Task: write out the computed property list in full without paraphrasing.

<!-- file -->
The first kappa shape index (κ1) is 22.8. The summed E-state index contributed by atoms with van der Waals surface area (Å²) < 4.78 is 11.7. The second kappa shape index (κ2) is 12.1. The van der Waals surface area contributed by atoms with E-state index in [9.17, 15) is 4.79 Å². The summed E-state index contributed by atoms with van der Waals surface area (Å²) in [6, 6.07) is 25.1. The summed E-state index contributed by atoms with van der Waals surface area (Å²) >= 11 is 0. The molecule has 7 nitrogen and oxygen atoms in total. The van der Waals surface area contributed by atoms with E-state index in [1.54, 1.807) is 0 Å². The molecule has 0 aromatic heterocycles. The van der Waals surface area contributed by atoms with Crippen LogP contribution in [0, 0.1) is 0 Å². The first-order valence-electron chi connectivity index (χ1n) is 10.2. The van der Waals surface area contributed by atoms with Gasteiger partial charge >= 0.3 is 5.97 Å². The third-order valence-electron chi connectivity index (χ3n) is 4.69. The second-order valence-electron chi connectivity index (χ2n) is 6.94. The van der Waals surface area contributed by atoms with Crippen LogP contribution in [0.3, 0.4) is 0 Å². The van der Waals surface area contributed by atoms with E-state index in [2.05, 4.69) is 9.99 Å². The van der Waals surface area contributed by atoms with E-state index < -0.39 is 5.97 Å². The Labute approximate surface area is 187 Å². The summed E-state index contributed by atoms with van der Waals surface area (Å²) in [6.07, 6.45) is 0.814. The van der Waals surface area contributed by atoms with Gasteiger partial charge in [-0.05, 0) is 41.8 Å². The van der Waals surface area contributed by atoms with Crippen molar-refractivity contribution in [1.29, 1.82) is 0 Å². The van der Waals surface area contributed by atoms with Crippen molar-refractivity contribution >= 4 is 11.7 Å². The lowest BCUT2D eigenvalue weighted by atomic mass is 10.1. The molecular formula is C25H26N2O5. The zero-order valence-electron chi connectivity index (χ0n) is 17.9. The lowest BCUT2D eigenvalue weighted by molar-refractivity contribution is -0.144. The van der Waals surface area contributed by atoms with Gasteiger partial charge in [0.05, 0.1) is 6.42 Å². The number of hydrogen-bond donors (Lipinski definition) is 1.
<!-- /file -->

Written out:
The first kappa shape index (κ1) is 22.8. The summed E-state index contributed by atoms with van der Waals surface area (Å²) < 4.78 is 11.7. The second kappa shape index (κ2) is 12.1. The van der Waals surface area contributed by atoms with E-state index in [9.17, 15) is 4.79 Å². The summed E-state index contributed by atoms with van der Waals surface area (Å²) in [6, 6.07) is 25.1. The summed E-state index contributed by atoms with van der Waals surface area (Å²) >= 11 is 0. The molecule has 7 nitrogen and oxygen atoms in total. The van der Waals surface area contributed by atoms with E-state index in [1.54, 1.807) is 0 Å². The molecule has 0 aromatic heterocycles. The van der Waals surface area contributed by atoms with Crippen LogP contribution in [0, 0.1) is 0 Å². The first-order valence-electron chi connectivity index (χ1n) is 10.2. The van der Waals surface area contributed by atoms with Gasteiger partial charge >= 0.3 is 5.97 Å². The third-order valence-electron chi connectivity index (χ3n) is 4.69. The second-order valence-electron chi connectivity index (χ2n) is 6.94. The van der Waals surface area contributed by atoms with Crippen LogP contribution in [0.3, 0.4) is 0 Å². The van der Waals surface area contributed by atoms with E-state index in [2.05, 4.69) is 9.99 Å². The van der Waals surface area contributed by atoms with E-state index < -0.39 is 5.97 Å². The Labute approximate surface area is 187 Å². The summed E-state index contributed by atoms with van der Waals surface area (Å²) in [6.07, 6.45) is 0.814. The van der Waals surface area contributed by atoms with Gasteiger partial charge in [-0.05, 0) is 41.8 Å². The van der Waals surface area contributed by atoms with Crippen molar-refractivity contribution in [1.29, 1.82) is 0 Å². The van der Waals surface area contributed by atoms with Crippen molar-refractivity contribution >= 4 is 11.7 Å². The lowest BCUT2D eigenvalue weighted by atomic mass is 10.1. The molecular formula is C25H26N2O5. The zero-order valence-electron chi connectivity index (χ0n) is 17.9. The lowest BCUT2D eigenvalue weighted by molar-refractivity contribution is -0.144. The van der Waals surface area contributed by atoms with Gasteiger partial charge in [0.05, 0.1) is 6.42 Å². The number of hydrogen-bond donors (Lipinski definition) is 1.